It was Mother's Day, 1996.
I went to church because it was Youth Sunday. We sang all of the cute Mother's Day songs ("M is for the many things she gave me/O is only that she's growing old...") and I was fine. The greeters read a Mother's Day poem and handed out gifts to all of the mothers in attendance; I was good. Just before the sermon started, we were to leave the choir stand and go sit with our mothers--something we had always done.
Of course, everyone understood my situation. I could have sat with any of my friends' mothers. I could have sat with my Sunday School teacher. Even though my dad was in the pulpit, I know he would have been more than willing to sit in the congregation with me. And yet, my eyes were drawn to a seat on the right side of the church, about six rows back. A seat that had been vacant for about two months. I could almost see her sitting there, wearing a brightly colored hat and matching suit. I could almost smell her perfume--Red Door. I could almost see her smile as she reached out for me.
It was more than I could handle. A tornado of emotions swept through me. I tried to make it out of the sanctuary before the tears started, but just as I reached the back wall, violent sobs overtook my body. I wept--for the moments we shared and the moments we never would. For my sisters and my dad. For her. For me.
In America, we have what is known as the Bill of Rights--ten constitutional amendments created by our forefathers, giving us the freedom to live our lives without fear of retaliation. A lot of excellent points are covered: freedom of religion, freedom of speech, the right to a speedy trial and the right to bear arms. However, if I ever had the opportunity to stand before Congress, I would argue that we need an additional amendment.
Arguably, we need more than that--but today, I'm not talking about politics.
You have the right to grieve.
You have the right to protect your heart from additional wounds.
Some years, I go to church on Mother's Day. Most years, I don't. For me, Mother's Day is just one of those occasions that has been difficult to publicly acknowledge. I make no apologies for handling it my way--you shouldn't either.
You have the right to cry.
If you've ever found yourself on a grief journey, you know that some of the strangest things will bring you to tears. Once, I was at a barbecue and I cried because the potato salad reminded me of my mom's. Let the tears flow.
You have the right to take your time.
We live in a world of instant gratification. Modern technology has allowed us to speed up everything from cooking to communication. But there is no shortcut for grief. You have to allow yourself to feel everything--the hurt, the anger, the sadness and even the guilt--before you can find that place of true acceptance.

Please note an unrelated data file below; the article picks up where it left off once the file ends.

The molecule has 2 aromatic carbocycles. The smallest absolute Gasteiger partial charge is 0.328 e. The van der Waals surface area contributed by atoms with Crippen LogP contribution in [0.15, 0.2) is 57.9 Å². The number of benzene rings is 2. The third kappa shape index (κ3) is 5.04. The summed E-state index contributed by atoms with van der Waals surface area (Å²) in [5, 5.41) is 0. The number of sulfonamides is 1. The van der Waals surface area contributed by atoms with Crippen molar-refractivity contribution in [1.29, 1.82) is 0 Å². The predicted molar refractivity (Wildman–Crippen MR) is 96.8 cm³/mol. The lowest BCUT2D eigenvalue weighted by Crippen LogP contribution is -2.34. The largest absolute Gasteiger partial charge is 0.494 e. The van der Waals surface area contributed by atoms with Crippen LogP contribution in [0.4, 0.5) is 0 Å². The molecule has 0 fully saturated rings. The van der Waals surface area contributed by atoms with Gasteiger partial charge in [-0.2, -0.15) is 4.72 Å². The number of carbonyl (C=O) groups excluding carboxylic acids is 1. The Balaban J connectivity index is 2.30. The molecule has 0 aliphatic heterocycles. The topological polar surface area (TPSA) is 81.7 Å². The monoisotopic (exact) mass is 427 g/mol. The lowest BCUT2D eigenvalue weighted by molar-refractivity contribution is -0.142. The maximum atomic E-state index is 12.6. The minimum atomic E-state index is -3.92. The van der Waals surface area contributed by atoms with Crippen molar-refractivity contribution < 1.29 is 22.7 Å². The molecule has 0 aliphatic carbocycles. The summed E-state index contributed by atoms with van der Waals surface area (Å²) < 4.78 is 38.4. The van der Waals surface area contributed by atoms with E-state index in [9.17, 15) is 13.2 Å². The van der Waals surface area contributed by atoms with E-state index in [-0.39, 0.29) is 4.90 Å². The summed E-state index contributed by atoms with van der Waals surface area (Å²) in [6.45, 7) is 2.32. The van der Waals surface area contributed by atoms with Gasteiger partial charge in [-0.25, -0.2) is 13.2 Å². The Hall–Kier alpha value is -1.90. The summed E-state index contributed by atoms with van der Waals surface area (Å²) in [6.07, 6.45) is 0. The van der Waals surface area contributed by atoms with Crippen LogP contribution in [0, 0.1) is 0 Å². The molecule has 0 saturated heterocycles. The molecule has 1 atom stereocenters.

You have the right to laugh.
The beauty of grief is that it is not always sad. There are moments when I laugh so hard about some of my mom's quirks, which seem to have become mine. I write in the margins of books. I can't braid hair at all. I am a really bad driver, though I've never come close to taking out a gas pump. I have more pens in my purse than I will ever need in a lifetime...and I ALWAYS lose my keys. I am definitely Regenia's child.
You have the responsibility to help others.
In the ninth grade, one of my favorite teachers sent for me during lunch. She asked me to talk to another one of her students whose mother had just died. I was nervous. What could I say that could possibly help this girl? I sat there for awhile, collecting my thoughts. Eventually, I started talking...and talking.....and talking. When I stopped, she didn't say anything. I was kicking myself for making the situation worse, but then she reached out and hugged me. In the midst of that hug, the lightbulb above my head clicked on and I finally understood.
In the past sixteen years, there have been times when my heart ached so much, I wanted to die. I just didn't think I could handle anymore heartache and pain. But I made it--not because I'm so great or perfect, but only because I serve a God who loved me enough to save me from myself. My gratitude is in my service to others. I will always write about this. I will always talk to those who are going where I have already been. I will always lift up in prayer those who are walking through the valley of the shadow of death.
I will always encourage, because I have been encouraged.
Whatever loss you are dealing with today--a family member or a friend; a job or a relationship--be encouraged. From one battered (and healed) heart to another, you can make it. That's your right too.